On March 27, 2005, about 1530 Alaska standard time, a wheel-equipped Cub Crafter's PA-18 airplane, N955DW, sustained substantial damage following a loss of control and collision with the runway while landing at the Fairbanks International Airport, Fairbanks, Alaska. The certificated flight instructor and the private pilot/airplane owner were not injured. The local instructional 14 CFR Part 91 flight operated in visual meteorological conditions without a flight plan. The purpose of the flight was for the private pilot to increase his proficiency in operating a tailwheel airplane. Use your browsers 'back' function to return to synopsisReturn to Query Page
During a telephone conversation with the NTSB investigator-in-charge (IIC) on March 28, the flight instructor related that he was providing flight instruction to the private pilot to improve his tailwheel takeoff and landing procedures. The instructor noted that the private pilot had recently been involved in a landing mishap in a tailwheel airplane (the accident airplane, N955DW), and that the FAA had notified the pilot that they wished to re-examine his tailwheel proficiency in a pending flight check. The instructor stated that the accident landing was the third full-stop landing of the day on runway 19L. He said that the two previous landings had been completed satisfactorily. On the accident landing, the airplane began to veer to the left shortly after touch down, and the instructor said he assisted the private pilot by applying the right brake. He noted that when he placed his foot on the rudder pedal to apply the right brake, the rudder pedal had already been fully deflected to the right by the private pilot. The airplane did not respond to the control inputs, and continued to swerve to the left. The right main landing gear subsequently collapsed, and the right wing struck the runway, damaging the wing spars.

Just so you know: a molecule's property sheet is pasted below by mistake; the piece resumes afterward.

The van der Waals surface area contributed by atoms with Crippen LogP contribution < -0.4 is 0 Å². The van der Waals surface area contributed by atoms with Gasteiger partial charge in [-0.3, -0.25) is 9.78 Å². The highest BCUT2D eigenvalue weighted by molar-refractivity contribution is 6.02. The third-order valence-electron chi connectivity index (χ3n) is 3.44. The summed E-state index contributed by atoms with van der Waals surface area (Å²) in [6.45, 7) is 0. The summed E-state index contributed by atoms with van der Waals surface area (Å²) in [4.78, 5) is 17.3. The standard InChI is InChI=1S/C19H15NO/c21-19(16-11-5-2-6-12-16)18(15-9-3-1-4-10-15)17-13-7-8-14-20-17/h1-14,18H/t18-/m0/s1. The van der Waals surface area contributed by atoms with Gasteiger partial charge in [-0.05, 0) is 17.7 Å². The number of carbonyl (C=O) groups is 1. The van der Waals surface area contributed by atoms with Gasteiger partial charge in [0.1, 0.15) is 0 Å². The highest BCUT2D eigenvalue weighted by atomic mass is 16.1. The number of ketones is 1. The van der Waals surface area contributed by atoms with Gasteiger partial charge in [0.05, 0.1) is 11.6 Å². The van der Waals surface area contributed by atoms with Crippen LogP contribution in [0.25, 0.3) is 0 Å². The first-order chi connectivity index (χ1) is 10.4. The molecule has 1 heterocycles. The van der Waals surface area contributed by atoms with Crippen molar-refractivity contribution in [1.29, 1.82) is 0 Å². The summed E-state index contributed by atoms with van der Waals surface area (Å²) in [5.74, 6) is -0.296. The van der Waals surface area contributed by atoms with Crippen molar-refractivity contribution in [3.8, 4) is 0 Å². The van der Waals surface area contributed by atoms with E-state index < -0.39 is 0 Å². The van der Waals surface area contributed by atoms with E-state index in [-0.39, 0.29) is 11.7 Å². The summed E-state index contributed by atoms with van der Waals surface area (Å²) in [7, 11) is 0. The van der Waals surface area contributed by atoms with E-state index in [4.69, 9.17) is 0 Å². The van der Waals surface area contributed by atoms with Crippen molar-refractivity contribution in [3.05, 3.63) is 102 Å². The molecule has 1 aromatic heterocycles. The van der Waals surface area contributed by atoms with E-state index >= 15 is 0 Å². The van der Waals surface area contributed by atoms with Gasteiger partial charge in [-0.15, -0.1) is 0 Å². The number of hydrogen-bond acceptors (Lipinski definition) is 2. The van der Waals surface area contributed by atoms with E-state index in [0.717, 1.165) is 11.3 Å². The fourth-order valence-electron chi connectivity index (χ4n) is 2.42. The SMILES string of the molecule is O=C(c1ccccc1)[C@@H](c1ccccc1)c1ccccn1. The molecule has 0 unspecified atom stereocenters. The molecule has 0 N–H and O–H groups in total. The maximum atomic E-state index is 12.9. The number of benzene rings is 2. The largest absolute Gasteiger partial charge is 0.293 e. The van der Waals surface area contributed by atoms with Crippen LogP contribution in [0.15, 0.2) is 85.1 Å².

The flight instructor said he was unaware of any preaccident mechanical problems with the airplane, but thought possibly the left brake may have heated up and expanded, resulting in the left brake dragging.
An FAA inspector from the Fairbanks Flight Standards District Office inspected the accident airplane's left brake assembly on March 29, and found no evidence of a mechanical malfunction.